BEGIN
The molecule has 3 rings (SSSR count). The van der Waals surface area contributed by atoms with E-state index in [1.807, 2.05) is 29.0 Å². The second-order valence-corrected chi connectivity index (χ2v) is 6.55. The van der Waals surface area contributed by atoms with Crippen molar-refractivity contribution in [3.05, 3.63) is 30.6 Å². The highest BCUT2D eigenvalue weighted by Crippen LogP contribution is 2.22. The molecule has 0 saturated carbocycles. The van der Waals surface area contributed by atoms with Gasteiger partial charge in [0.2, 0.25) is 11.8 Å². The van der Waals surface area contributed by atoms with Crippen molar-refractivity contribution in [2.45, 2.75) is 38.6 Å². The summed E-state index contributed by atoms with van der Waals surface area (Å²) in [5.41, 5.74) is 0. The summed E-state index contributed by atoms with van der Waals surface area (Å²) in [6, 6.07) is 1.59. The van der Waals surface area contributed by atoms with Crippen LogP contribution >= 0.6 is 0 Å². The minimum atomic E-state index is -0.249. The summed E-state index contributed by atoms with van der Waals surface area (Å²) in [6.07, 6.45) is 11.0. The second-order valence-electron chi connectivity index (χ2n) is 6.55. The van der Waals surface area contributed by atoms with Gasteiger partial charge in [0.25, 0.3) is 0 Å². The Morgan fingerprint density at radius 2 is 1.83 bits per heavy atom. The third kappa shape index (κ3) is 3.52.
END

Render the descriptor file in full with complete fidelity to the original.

The molecule has 3 rings (SSSR count). The van der Waals surface area contributed by atoms with E-state index in [1.807, 2.05) is 29.0 Å². The second-order valence-corrected chi connectivity index (χ2v) is 6.55. The van der Waals surface area contributed by atoms with Crippen molar-refractivity contribution in [3.05, 3.63) is 30.6 Å². The highest BCUT2D eigenvalue weighted by Crippen LogP contribution is 2.22. The molecule has 0 saturated carbocycles. The van der Waals surface area contributed by atoms with Gasteiger partial charge in [0.2, 0.25) is 11.8 Å². The van der Waals surface area contributed by atoms with Crippen molar-refractivity contribution in [2.45, 2.75) is 38.6 Å². The summed E-state index contributed by atoms with van der Waals surface area (Å²) in [5.41, 5.74) is 0. The summed E-state index contributed by atoms with van der Waals surface area (Å²) in [6, 6.07) is 1.59. The van der Waals surface area contributed by atoms with Crippen LogP contribution >= 0.6 is 0 Å². The minimum atomic E-state index is -0.249. The summed E-state index contributed by atoms with van der Waals surface area (Å²) in [6.07, 6.45) is 11.0. The second-order valence-electron chi connectivity index (χ2n) is 6.55. The van der Waals surface area contributed by atoms with Gasteiger partial charge in [0.25, 0.3) is 0 Å². The Morgan fingerprint density at radius 2 is 1.83 bits per heavy atom. The third kappa shape index (κ3) is 3.52.